- prevent you from enjoying daily life
You may want to consider allergen immunotherapy. Immunotherapy will decrease your response to allergens over time. There are two forms of immunotherapy:
- allergy shots
- under-the-tongue allergy tablets
Alternative remedies may be helpful. These include acupuncture, herbal remedies and probiotics. Always talk to a healthcare professional before using alternative therapies. These remedies are not FDA-approved for allergic rhinitis or evaluated for efficacy.
What are complications from allergic rhinitis?
Complications and secondary infections might affect people with allergic rhinitis. These can include:
- chronic ear infections
- growth of nasal polyps
- sleep apnea
- loss of smell
- worsening asthma symptoms
In addition, any form of rhinitis, allergic or non-allergic, can affect your quality of life. Symptoms can decrease your productivity at work or school. Some allergy medications can cause drowsiness as well.
What is seasonal rhinitis?
Seasonal rhinitis is the specific term for allergic rhinitis caused by pollen from allergens. These include:
– mold spores
With seasonal rhinitis, symptoms occur mainly during spring and fall, when outdoor allergens are more common. Seasonal rhinitis varies according to where you live and the specific plants that trigger your allergies.
Trees, grasses and weeds release pollen at various times of the year. Tree pollens bloom in early spring, grass pollens arrives in late spring and ragweed pollen arrives in late summer and early fall.
What is perennial rhinitis?
Perennial rhinitis is a chronic allergic condition. Symptoms are present most days of the year. Perennial rhinitis is often caused by indoor allergens that are present year-round. such as:
– dust mites
– pet dander
It is also caused or made worse by strong odors, pollution or industrial dust. Pollen can also cause symptoms year-round, depending on your local climate.
What is nonallergic rhinitis?
– postnasal drip
– runny nose
The immune system is not involved with nonallergic rhinitis. Instead, symptoms are caused by irritants such as:
– air pollution
– strong odors from perfume, cosmetics, or laundry detergents
These are not allergens but they may cause allergy-like symptoms that contribute to an allergic rhinitis flare.
Diagnosis comes after ruling out every other cause of symptoms. Many factors can trigger nonallergic rhinitis, including:
- car exhaust
- smoke from a fire or tobacco
- wood dust
- chemical solvents
Personal and home products:
- hair spray
- cleaning products
- laundry detergents
Food can cause symptoms, especially spicy cuisines. Alcohol, especially wine and beer, can also trigger symptoms. When this occurs, it’s called gustatory rhinitis.
Medications that may cause symptoms include:
nonsteroidal anti-inflammatory drugs (NSAIDs)
- oral contraceptives
- erectile dysfunction medication
- blood pressure medication
- decongestant nasal sprays and drops
Hormone changes can trigger symptoms. Hormones are often imbalanced during:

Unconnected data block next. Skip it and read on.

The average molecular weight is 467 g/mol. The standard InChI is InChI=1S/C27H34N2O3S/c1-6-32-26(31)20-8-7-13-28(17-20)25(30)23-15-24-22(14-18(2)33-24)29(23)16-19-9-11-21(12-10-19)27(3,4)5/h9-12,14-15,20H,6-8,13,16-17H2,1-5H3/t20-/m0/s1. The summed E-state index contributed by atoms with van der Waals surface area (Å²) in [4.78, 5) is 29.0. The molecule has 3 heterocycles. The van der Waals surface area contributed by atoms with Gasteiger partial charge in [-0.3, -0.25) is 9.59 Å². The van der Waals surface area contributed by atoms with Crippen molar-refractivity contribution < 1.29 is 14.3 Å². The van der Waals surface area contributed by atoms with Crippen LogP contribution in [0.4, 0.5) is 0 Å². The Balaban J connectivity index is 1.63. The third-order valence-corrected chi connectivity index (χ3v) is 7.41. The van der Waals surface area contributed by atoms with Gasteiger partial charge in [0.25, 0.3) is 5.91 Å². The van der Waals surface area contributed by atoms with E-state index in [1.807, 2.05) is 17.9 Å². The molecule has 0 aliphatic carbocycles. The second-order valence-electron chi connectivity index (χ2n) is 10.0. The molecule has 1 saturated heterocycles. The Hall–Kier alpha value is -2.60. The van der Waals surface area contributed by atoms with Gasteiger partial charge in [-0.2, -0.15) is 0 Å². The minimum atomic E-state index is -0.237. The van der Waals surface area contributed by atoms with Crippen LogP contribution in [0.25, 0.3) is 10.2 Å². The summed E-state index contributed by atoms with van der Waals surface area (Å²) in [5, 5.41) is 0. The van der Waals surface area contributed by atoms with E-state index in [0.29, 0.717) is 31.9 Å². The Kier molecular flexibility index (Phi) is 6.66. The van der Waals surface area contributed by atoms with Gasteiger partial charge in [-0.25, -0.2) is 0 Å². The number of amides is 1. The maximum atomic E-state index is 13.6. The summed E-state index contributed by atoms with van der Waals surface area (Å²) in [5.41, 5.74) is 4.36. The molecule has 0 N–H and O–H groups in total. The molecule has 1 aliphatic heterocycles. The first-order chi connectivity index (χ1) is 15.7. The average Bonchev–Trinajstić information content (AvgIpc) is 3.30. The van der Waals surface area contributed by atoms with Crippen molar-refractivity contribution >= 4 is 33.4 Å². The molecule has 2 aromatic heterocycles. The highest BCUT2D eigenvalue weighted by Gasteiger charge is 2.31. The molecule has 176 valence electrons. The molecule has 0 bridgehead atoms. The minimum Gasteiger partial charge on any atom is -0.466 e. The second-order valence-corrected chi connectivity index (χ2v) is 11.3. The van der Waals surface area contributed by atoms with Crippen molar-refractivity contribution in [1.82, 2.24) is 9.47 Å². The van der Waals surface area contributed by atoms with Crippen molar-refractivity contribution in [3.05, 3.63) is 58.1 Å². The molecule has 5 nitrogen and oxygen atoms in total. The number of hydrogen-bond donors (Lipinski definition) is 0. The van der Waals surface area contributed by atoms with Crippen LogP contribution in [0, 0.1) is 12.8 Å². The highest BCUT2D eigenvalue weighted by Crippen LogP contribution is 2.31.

Weather changes can trigger nonallergic rhinitis, especially when it’s abrupt. Cold air can cause sneezing or a runny nose. Humidity changes can cause swelling in the nasal passages.
Whether emotional or physical, stress and anxiety can trigger nonallergic rhinitis symptoms.
Medical conditions such as gastroesophageal reflux disease (GERD), chronic fatigue, or underactive thyroid may cause or worsen nonallergic rhinitis.
What is pregnancy rhinitis?
Pregnancy brings many changes to a woman’s body – some of them wonderful and some not as welcome. Pregnancy rhinitis is common. It happens when a pregnant woman has congestion or a runny nose without having an illness or allergies. Researchers believe hormones play a role and affect nasal passages.
- placental growth hormone
- swelling nasal passages
- irritating the nose and ears
- causing congestion
When does pregnancy rhinitis start?
Pregnancy rhinitis can start at any point during pregnancy but it seems to happen most often during the second trimester. Some women experience it for a few days, while some seem to have it throughout pregnancy.
Pregnancy rhinitis doesn’t pose a risk to you or your baby, though it can disrupt sleep and make you feel lousy. It sometimes causes ear infections or sinusitis.
If you’re pregnant and you have asthma, it’s important to monitor your asthma symptoms as they can worsen. Discuss any changes in your symptoms with your doctor. Make sure you follow all instructions about medications.
There are a few ways to ease symptoms if pregnancy rhinitis affects your quality of life. You can ease symptoms by:
- using humidifiers in the home
- drinking plenty of liquids
- avoiding irritants, like smoke, perfume, or pollution
- exercising will decrease congestion and improve sleep
- elevating your head to drain mucus
- using saline sprays or nasal irrigation — but always check with your doctor first
How long does pregnancy rhinitis last?
As with all pregnancy symptoms, pregnancy rhinitis is unique to each person. You may have symptoms for a few days or several weeks. You may have symptoms once or several times. Chronic symptoms usually resolve a week or two after giving birth.
- Pregnancy rhinitis isn’t dangerous, but you should always mention symptoms at your prenatal visits.
- Pregnancy rhinitis symptoms can mirror those of respiratory infections, allergies and asthma flares. After diagnosis, your doctor should discuss with you the best treatment for your health and your baby’s health.
Are there other conditions that can look like or complicate allergies
There are other types of conditions that can mimic allergies, but are different than an IgE-mediated allergy. The symptoms, diagnosis and treatment can vary depending upon the condition. Here are some of them.
Food-related conditions that can have symptoms similar to food allergies include: